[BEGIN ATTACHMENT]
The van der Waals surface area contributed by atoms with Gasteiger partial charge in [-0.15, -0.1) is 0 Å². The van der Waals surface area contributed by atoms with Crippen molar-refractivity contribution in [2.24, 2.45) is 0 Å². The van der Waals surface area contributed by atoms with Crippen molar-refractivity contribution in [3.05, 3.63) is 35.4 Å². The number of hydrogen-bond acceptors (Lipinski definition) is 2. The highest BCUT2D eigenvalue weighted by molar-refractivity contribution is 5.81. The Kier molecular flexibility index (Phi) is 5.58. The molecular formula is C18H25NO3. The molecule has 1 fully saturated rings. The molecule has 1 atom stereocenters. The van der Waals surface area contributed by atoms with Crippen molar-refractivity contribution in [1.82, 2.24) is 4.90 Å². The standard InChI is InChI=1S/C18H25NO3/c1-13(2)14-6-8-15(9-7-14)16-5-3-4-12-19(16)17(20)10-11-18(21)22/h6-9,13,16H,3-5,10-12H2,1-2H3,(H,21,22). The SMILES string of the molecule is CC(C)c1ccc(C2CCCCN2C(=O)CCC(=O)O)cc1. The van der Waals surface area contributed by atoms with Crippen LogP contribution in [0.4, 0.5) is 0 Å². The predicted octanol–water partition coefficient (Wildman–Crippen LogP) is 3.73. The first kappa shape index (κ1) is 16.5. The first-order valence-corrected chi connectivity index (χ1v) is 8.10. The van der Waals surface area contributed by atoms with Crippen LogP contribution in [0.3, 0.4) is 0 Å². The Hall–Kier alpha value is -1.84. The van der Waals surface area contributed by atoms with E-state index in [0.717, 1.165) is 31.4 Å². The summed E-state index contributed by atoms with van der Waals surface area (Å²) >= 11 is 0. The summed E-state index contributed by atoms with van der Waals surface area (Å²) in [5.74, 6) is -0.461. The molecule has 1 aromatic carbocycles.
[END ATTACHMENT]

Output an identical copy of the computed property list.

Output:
The van der Waals surface area contributed by atoms with Gasteiger partial charge in [-0.15, -0.1) is 0 Å². The van der Waals surface area contributed by atoms with Crippen molar-refractivity contribution in [2.24, 2.45) is 0 Å². The van der Waals surface area contributed by atoms with Crippen molar-refractivity contribution in [3.05, 3.63) is 35.4 Å². The number of hydrogen-bond acceptors (Lipinski definition) is 2. The highest BCUT2D eigenvalue weighted by molar-refractivity contribution is 5.81. The Kier molecular flexibility index (Phi) is 5.58. The molecular formula is C18H25NO3. The molecule has 1 fully saturated rings. The molecule has 1 atom stereocenters. The van der Waals surface area contributed by atoms with Crippen molar-refractivity contribution in [1.82, 2.24) is 4.90 Å². The standard InChI is InChI=1S/C18H25NO3/c1-13(2)14-6-8-15(9-7-14)16-5-3-4-12-19(16)17(20)10-11-18(21)22/h6-9,13,16H,3-5,10-12H2,1-2H3,(H,21,22). The SMILES string of the molecule is CC(C)c1ccc(C2CCCCN2C(=O)CCC(=O)O)cc1. The van der Waals surface area contributed by atoms with Crippen LogP contribution in [0.4, 0.5) is 0 Å². The predicted octanol–water partition coefficient (Wildman–Crippen LogP) is 3.73. The first kappa shape index (κ1) is 16.5. The first-order valence-corrected chi connectivity index (χ1v) is 8.10. The van der Waals surface area contributed by atoms with Crippen LogP contribution in [0.3, 0.4) is 0 Å². The Hall–Kier alpha value is -1.84. The van der Waals surface area contributed by atoms with E-state index in [0.717, 1.165) is 31.4 Å². The summed E-state index contributed by atoms with van der Waals surface area (Å²) >= 11 is 0. The summed E-state index contributed by atoms with van der Waals surface area (Å²) in [5.74, 6) is -0.461. The molecule has 1 aromatic carbocycles.